First names from King Henry III’s fine rolls (1200s)

Henry III of England
Henry III of England

I’ve got some 13th-century English names for you today!

They come from the fine rolls of Henry III of England (1216–1272).

“Fine rolls” were basically financial records. They kept track of money offered to the king in return for concessions and favors. King Henry III wasn’t the first to keep them, but they “expand[ed] considerably in size and content during Henry’s reign.”

For a time, the Henry III Fine Rolls Project — the aim of which was to “democratize the contents” of Henry III’s fine rolls “by making them freely available in English translation to everyone via a website” — hosted a sortable database of all the given names in the rolls. While that database was available, I used it to create lists of the most-mentioned male and female names. (All the names are still online, but they’re no longer sortable.)

The rankings below — which cover a wide range of birth years, and a small segment of society — aren’t the same as the single-year, society-wide baby name rankings we’re accustomed to. But they do give us a general idea of which names were the most popular during the 1200s.

Of the 8,423 male names in the fine rolls, these were the most popular:

  1. William (1,217 mentions)
  2. John (669)
  3. Richard (495)
  4. Robert (434)
  5. Henry (376)
  6. Ralph (365)
  7. Thomas (351)
  8. Walter (346)
  9. Roger (337)
  10. Hugh (297)
  11. Geoffrey (261)
  12. Simon (218)
  13. Adam (200)
  14. Nicholas, Peter (180 each)
  15. Gilbert (157)
  16. Alan (110)
  17. Phillip (109)
  18. Reginald (88)
  19. Stephen (83)
  20. Elias (66)
  21. Alexander (65)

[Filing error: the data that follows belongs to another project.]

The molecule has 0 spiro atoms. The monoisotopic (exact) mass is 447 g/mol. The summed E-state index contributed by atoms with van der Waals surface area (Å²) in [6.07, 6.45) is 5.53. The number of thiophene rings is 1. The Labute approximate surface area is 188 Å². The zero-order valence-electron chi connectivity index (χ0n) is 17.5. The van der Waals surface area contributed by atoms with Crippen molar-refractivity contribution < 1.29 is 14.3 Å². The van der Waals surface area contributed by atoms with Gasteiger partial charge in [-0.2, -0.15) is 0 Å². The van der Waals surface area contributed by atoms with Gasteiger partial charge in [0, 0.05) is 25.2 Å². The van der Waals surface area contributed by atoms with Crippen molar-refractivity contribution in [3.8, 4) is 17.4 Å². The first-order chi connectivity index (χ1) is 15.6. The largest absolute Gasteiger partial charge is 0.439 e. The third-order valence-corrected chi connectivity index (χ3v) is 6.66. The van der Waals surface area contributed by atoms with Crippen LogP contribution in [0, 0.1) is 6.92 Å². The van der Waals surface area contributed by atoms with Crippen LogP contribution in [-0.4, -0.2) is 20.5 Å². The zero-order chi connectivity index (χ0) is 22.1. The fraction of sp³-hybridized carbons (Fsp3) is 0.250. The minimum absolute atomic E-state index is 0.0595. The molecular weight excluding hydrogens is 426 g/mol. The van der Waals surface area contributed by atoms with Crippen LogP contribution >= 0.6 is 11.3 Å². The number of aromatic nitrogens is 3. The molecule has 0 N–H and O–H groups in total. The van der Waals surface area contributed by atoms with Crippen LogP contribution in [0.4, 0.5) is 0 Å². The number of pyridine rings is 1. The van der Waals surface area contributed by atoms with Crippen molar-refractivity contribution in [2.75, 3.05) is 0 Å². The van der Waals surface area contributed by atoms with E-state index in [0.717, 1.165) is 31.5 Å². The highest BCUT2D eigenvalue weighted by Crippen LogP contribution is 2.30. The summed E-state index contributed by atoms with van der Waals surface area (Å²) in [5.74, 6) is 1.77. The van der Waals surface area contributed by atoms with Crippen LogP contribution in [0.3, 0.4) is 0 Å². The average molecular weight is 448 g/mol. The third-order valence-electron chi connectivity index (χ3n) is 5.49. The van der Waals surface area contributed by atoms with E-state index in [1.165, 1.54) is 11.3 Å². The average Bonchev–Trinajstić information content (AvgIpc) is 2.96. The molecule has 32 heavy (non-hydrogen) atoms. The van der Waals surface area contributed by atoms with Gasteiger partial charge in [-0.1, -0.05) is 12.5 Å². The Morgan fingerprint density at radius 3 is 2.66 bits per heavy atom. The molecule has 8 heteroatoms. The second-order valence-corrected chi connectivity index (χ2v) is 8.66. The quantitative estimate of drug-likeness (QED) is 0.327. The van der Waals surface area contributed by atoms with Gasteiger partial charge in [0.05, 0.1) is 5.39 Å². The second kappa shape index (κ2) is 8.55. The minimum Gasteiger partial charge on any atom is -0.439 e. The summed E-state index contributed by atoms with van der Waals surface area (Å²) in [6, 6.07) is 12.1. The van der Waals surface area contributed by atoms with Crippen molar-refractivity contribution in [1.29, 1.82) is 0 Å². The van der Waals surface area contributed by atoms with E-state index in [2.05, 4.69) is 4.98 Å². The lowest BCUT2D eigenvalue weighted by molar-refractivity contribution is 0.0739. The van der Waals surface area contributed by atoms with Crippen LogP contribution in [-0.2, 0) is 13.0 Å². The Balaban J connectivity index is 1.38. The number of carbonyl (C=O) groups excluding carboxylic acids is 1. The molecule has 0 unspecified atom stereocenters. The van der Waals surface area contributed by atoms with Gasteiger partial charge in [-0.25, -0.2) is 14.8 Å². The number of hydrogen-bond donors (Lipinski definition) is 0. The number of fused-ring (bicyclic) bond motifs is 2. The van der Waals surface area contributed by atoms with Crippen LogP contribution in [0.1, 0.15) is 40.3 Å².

22. Osbert (52)
  23. Eustace (44)
  24. Andrew, Matthew (42 each)
  25. Ranulf (40)

Other names on the men’s list: Hamo, Fulk, Payn, Waleran, Drogo, Engeram, Amfrid, Ratikin, Walkelin, Bonefey, Fulcher, Hasculf, Herlewin, Joldwin, Lefsi, Marmaduke, Orm, Albizium, Cocky, Deulobene, Gwenwynwyn, Markewart.

Of the 1,314 female names in the fine rolls, these were the most popular:

  1. Alice (140 mentions)
  2. Matilda (138)
  3. Agnes (76)
  4. Margaret (69)
  5. Joan (62)
  6. Isabella (60)
  7. Emma (37)
  8. Beatrice (34)
  9. Mabel (33)
  10. Cecilia (32)
  11. Christiana (30)
  12. Hawise (29)
  13. Juliana (27)
  14. Sibyl (25)
  15. Rose (21)
  16. Sarra (16)
  17. Helewise (15)
  18. Avice, Eleanor, Eva, Lucy (14 each)
  19. Leticia (13)
  20. Felicia (12)
  21. Isolda, Margery, Petronilla (11 each)
  22. Ascelina, Edith (10 each)
  23. Phillippa (9)
  24. Amice, Elena, Katherine, Mary, Sabina (8 each)
  25. Basilia, Muriel (7 each)

Other names on the women’s list: Albrea, Amabilia, Eustachia, Idonea, Egidia, Millicent, Amphelisa, Avegaya, Barbata, Comitessa, Frethesenta, Wulveva, Alveva, Dervorguilla, Deulecresse, Elizabeth (just 1!), Flandrina, Oriolda.

A researcher working on the project reported that, of all the men mentioned in the rolls, 14.4% were named William and 7.9% were named John. She also noted that, just like today, the female names showed a greater amount of diversity:

Compared with 57.8 per cent of the men, only 51.8 per cent of the women had one of the top ten names. And 9.44 per cent of the women had names that occurred only once, whereas 3.38 per cent of the men had names that occurred only once.

See any names you like?

Sources: The Henry III Fine Rolls by David Carpenter, The Henry III Fine Rolls Project, ‘William’ most popular medieval name – King’s College London
Image: Henry III (13th-century illustration)

[Latest update: June 2023]

6 thoughts on “First names from King Henry III’s fine rolls (1200s)

  1. I think it’s fascinating how many of the girls’ names are popular today!

    I personally love Alice (prefer Alys – no lice), Muriel, Rose, Felicity (almost Felicia, right?) and Philippa.

  2. Have discovered several medieval women named Amphelise (e.g., Amphelise de Montferrand, mother of Pope Urban V). I’m guessing this is the French version of Amphelisa.

  3. Well, I am writing a book taking place during the Black Death, I’m not telling anymore about it because it might be offensive to some. Anywho, I just want to say that these names helped a lot. Especially how they put how popular the name was.

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